The adventure through the book of Ezekiel continues, and last night after reading chapter 34 I was so encouraged by the faithfulness of our God to keep His promises to His people – stretching all the way past the days of the Old Testament to us today, and beyond!
Fear not the harsh Shepherds
“Woe to the shepherds of Israel who only take care of themselves! Should not shepherds take care of the flock? You eat the curds, clothe yourselves with the wool and slaughter the choice animals, but you do not take care of the flock.” Ezekiel 34:2b-3
A sheep is utterly dependent on its shepherd for safety, food, guidance, even its very life – and this dependance evokes an image of being under authority. There may be times when we are under harsh or even wicked authorities, whether that be in politics/government, school, the church, employment, or even at home. We are to respond to authority with reverence for Christ* (Romans 13, Titus 2:9-10), acknowledging that God will one day bring about justice to all (Romans 12:19, Hebrews 10:30-31), and He will be the one to fulfill all of our needs as our Heavenly Father (Psalm 23).
*I would also like to acknowledge that reverence to Christ and submission to authority can and does include seeking justice if something is unlawfully done against you – if you are in an abusive relationship, or someone has acted unlawfully against you, you can and should seek justice from the governing authorities, as well as seeking to resolve a situation through forgiveness and reconciliation.
Fear not the fat sheep
“As for you, my flock, this is what the Sovereign Lord says: I will judge between one sheep and another, and between rams and goats…I myself will judge between the fat sheep and the lean sheep. Because you shove with flank and shoulder, butting all the weak sheep with your horns until you have driven them away, I will save my flock” Ezekiel 34:17,20-22a
A parallel of these verses can be seen in Matthew 25:30-46, when Jesus is speaking about his second coming: He will sort between the sheep (true believers) and the goats (those who think they are believers, but are not). The sheep will be on His right, and they will consist of those who believed the gospel and were generous and loving to the least of people, which Jesus equates as if they were doing so to Him (v. 35-36). On his left will be the goats, those who believed themselves righteous but lived without compassion or mercy for those weaker than themselves – evidence of a false faith. These people will be rejected by Christ (v. 41-45).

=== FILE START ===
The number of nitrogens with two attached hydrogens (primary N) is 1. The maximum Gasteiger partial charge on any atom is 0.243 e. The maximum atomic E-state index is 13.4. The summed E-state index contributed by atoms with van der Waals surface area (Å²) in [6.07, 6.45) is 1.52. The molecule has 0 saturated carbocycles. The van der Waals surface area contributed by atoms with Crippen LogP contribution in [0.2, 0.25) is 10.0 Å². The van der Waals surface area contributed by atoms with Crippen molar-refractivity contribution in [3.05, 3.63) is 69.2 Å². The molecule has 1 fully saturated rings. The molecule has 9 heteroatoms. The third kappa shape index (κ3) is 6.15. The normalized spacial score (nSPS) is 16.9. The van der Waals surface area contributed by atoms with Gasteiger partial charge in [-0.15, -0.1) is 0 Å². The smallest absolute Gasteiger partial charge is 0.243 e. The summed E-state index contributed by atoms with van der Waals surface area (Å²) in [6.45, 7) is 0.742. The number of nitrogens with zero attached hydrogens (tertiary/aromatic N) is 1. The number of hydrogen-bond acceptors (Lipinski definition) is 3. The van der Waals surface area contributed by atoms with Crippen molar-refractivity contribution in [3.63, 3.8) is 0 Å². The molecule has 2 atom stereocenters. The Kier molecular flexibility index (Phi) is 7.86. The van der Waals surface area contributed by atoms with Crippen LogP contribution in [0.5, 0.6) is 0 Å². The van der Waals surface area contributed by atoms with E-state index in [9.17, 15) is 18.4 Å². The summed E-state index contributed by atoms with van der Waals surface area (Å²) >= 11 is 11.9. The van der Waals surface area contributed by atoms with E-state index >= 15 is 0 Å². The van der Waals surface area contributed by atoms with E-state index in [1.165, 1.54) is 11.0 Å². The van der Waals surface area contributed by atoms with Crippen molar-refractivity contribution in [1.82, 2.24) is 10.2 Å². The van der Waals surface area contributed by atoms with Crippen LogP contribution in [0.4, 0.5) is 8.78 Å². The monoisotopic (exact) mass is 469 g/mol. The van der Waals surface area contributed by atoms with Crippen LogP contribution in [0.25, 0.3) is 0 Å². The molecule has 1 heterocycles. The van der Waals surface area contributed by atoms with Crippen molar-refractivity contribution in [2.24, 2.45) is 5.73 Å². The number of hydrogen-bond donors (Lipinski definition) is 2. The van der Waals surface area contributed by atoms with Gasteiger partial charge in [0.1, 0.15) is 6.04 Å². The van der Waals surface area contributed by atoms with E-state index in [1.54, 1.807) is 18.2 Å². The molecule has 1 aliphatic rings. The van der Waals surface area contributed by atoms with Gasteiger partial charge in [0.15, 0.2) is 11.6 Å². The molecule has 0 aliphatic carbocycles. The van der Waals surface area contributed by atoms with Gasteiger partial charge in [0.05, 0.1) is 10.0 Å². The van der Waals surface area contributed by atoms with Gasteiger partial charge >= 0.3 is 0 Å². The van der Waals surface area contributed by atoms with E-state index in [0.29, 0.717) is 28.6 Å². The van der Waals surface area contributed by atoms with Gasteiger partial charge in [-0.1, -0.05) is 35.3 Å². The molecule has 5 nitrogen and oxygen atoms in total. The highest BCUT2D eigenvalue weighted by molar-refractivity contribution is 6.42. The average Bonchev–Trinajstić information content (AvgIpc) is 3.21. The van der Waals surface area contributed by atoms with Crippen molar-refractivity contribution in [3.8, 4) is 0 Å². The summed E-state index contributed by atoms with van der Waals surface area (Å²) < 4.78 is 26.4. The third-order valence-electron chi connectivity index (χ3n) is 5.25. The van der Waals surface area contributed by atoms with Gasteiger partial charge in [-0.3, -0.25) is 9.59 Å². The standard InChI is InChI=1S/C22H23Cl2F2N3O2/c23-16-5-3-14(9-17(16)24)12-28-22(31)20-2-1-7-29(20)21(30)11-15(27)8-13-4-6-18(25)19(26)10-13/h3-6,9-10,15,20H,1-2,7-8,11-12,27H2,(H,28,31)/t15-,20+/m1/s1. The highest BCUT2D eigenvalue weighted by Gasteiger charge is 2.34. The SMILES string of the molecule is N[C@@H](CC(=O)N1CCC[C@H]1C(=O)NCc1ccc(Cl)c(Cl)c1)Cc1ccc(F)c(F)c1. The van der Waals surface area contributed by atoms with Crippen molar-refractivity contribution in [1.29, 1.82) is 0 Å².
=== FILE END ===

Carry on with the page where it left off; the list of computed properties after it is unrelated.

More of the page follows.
God knows everyone’s heart as well as their true spiritual nature, so when you encounter people who speak one way and act another, fear not – God will ensure complete justice is done in the end. Don’t be discouraged when you see others who seem ‘more religious’ or ‘better at being Christian’ than you. God opposes the proud, and always works through those who humble themselves to Him. Instead of focusing on others, look ahead to Christ (Hebrews 12:2).
Revel in God’s promises
Look away from those who are blatantly unfaithful or flimsy in their devotion – and look instead to Christ and His promises. A plethora of these can be found in Ezekiel 34:10-31 alone:
- I am against the (wicked) shepherds and will hold them accountable for my flock (v.10)
- I will remove them from tending the flock so that the shepherds can no longer feed themselves (v.10)
- I will rescue my flock from their mouths, and (they) will no longer be food for them (v.10).
- I myself will search for my sheep and look after them (v.11)
- I will rescue them from the places where they were scattered (v.12)
- I will bring them out from the nations and gather them from the countries (v.13)
- I will pasture them (v.13)
- I will tend them in a good pasture (v.14)
- I myself will tend my sheep and make them lie down (v.15)
- I will search for the lost and bring back the strays (v.16)
- I will bind up the injured and strengthen the weak (v.16)
- I will shepherd the flock with justice (v.16)
- I will save my flock (v. 22)
- I will place over them one shepherd (v.23)
- I the Lord will be their God (v.24)
- I will make a covenant of peace with them (v.25)
- I will bless them (v.26)
- They will know that I am the Lord (v.27)
- I will provide for them (v.29)
- They will know that I, the Lord their God, am with them (v.30)
So in one chapter, we find more than 20 promises for God’s people. Some of these are messianic and will come about when Jesus returns (v.23-24, 26-29), and the rest are already true in Christ. But the fulfillment of all of these, and the rest of God’s promises throughout Scripture, will come about when our Good Shepherd is reinstated over us (John 10:14-15) at the end of the age. So be encouraged – we have a beautiful glory to look forward to in Christ!